Obama Stumps in Va. for Democrat Deeds in Race for Governor
Friday, August 7, 2009
The first Democratic president to win Virginia in more than four decades encouraged his supporters Thursday night to return to the polls in November and elect Democrat R. Creigh Deeds governor.
President Obama met first with about 200 of Deeds's top donors and then rallied with about 1,500 cheering, sign-waving Deeds supporters in a ballroom at the McLean Hilton Tysons Corner.
Obama said Sen. Mark Warner and Gov. Timothy M. Kaine, both Democrats, had created a tradition of pragmatic, bipartisan leadership that helped the state weather the economic recession better than others.
"That's not just a stroke of good luck here in the state of Virginia," the president told the crowd. "It's because you stood up and chose that kind of politics. . . . Now you've got the chance to keep moving forward with someone who's cut from the same cloth, somebody who has that same vision for the commonwealth: Creigh Deeds."
Obama and Deeds were joined on stage by Kaine, who is also chairman of the Democratic National Committee and a close Obama ally.
Obama urged crowd members to "get fired up again" and convert their enthusiasm into energy to elect Deeds.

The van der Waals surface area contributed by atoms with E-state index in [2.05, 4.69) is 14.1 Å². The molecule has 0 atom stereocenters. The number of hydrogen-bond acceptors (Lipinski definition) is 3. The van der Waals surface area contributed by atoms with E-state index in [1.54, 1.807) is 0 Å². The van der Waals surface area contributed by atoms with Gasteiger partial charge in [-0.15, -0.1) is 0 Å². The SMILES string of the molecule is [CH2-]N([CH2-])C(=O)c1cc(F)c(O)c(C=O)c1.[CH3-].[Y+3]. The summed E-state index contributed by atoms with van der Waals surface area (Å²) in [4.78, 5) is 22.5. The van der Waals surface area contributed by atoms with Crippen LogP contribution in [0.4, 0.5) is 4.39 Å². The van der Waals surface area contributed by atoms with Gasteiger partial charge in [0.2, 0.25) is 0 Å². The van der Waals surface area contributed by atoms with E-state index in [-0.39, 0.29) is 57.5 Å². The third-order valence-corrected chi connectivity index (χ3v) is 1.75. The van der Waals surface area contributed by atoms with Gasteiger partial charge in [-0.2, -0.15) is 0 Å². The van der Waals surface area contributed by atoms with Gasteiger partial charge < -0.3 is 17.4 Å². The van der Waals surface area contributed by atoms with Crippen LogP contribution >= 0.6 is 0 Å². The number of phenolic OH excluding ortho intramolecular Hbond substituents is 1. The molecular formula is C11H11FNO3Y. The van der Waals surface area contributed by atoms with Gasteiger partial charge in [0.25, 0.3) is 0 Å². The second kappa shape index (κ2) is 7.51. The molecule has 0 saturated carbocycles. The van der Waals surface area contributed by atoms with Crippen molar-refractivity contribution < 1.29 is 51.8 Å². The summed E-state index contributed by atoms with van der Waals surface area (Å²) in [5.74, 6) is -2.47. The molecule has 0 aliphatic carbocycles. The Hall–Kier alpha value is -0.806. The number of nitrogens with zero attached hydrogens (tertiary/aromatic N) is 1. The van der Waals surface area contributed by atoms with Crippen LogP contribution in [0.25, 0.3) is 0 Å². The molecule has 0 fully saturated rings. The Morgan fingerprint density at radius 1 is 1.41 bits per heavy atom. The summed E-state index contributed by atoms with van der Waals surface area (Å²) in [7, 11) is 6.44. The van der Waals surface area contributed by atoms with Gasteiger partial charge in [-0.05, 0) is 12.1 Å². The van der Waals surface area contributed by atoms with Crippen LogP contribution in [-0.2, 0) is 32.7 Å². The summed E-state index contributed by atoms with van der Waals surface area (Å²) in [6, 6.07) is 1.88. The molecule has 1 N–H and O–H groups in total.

It was the president's first campaign stop for the rural state senator since Deeds won his party's nomination in the June 9 primary. The two men spoke by phone the day after that, and Obama pledged that he would do what he could to help Deeds win the governor's mansion and succeed Warner and Kaine.
Obama could prove critical in revving up Democratic voters for Deeds, sparking interest among some of the thousands of new ones who were inspired by his campaign last year. His endorsement could be particularly useful in convincing young voters and African Americans that they should support Deeds.
In the race for attorney general four years ago, Deeds lost to Republican Robert F. McDonnell by 360 votes. Deeds's vote totals in majority-black districts lagged behind Kaine's. He faces McDonnell for the state's top job, and this time he hopes to boost his support in areas that saw record turnout for Obama.
The visit came as McDonnell has been working to nationalize the race, confident that Virginia voters are souring on Obama and his agenda.
The crowd in the ballroom instead seemed to revel in a chance to return to last year's campaign fervor, breaking out in rounds of "O-bama!" and "Yes, we can!"
McDonnell spokesman Tucker Martin struck a measured tone about the rally, welcoming Obama to Virginia and saying it is "always an honor" to host a president in the state.